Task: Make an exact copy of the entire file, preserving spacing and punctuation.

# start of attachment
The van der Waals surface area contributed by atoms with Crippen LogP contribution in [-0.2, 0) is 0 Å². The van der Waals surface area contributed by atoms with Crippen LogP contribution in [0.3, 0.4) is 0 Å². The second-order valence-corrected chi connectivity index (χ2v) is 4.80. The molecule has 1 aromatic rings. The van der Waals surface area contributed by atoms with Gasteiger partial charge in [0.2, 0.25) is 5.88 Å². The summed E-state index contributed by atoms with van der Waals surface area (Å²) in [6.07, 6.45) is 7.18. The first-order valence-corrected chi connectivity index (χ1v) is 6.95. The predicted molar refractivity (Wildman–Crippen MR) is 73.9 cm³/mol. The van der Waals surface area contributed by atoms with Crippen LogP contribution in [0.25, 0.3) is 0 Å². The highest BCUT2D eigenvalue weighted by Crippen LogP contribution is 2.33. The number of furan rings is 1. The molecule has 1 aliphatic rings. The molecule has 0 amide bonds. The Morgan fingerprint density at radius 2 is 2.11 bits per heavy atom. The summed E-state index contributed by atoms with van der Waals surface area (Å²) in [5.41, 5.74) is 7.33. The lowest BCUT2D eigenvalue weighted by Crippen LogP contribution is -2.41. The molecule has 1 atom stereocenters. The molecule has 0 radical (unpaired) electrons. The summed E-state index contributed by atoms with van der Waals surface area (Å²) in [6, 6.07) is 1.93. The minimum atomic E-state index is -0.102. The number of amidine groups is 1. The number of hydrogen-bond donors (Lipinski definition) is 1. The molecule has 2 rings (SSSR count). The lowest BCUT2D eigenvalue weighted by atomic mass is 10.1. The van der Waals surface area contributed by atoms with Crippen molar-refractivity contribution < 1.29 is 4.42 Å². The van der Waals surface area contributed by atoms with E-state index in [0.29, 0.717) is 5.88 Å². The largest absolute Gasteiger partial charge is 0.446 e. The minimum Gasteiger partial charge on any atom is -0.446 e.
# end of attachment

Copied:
The van der Waals surface area contributed by atoms with Crippen LogP contribution in [-0.2, 0) is 0 Å². The van der Waals surface area contributed by atoms with Crippen LogP contribution in [0.3, 0.4) is 0 Å². The second-order valence-corrected chi connectivity index (χ2v) is 4.80. The molecule has 1 aromatic rings. The van der Waals surface area contributed by atoms with Gasteiger partial charge in [0.2, 0.25) is 5.88 Å². The summed E-state index contributed by atoms with van der Waals surface area (Å²) in [6.07, 6.45) is 7.18. The first-order valence-corrected chi connectivity index (χ1v) is 6.95. The predicted molar refractivity (Wildman–Crippen MR) is 73.9 cm³/mol. The van der Waals surface area contributed by atoms with Crippen LogP contribution in [0.25, 0.3) is 0 Å². The highest BCUT2D eigenvalue weighted by Crippen LogP contribution is 2.33. The number of furan rings is 1. The molecule has 1 aliphatic rings. The molecule has 0 amide bonds. The Morgan fingerprint density at radius 2 is 2.11 bits per heavy atom. The summed E-state index contributed by atoms with van der Waals surface area (Å²) in [5.41, 5.74) is 7.33. The lowest BCUT2D eigenvalue weighted by Crippen LogP contribution is -2.41. The molecule has 1 atom stereocenters. The molecule has 0 radical (unpaired) electrons. The summed E-state index contributed by atoms with van der Waals surface area (Å²) in [6, 6.07) is 1.93. The minimum atomic E-state index is -0.102. The number of amidine groups is 1. The number of hydrogen-bond donors (Lipinski definition) is 1. The molecule has 2 rings (SSSR count). The lowest BCUT2D eigenvalue weighted by atomic mass is 10.1. The van der Waals surface area contributed by atoms with Crippen molar-refractivity contribution < 1.29 is 4.42 Å². The van der Waals surface area contributed by atoms with E-state index in [0.29, 0.717) is 5.88 Å². The largest absolute Gasteiger partial charge is 0.446 e. The minimum Gasteiger partial charge on any atom is -0.446 e.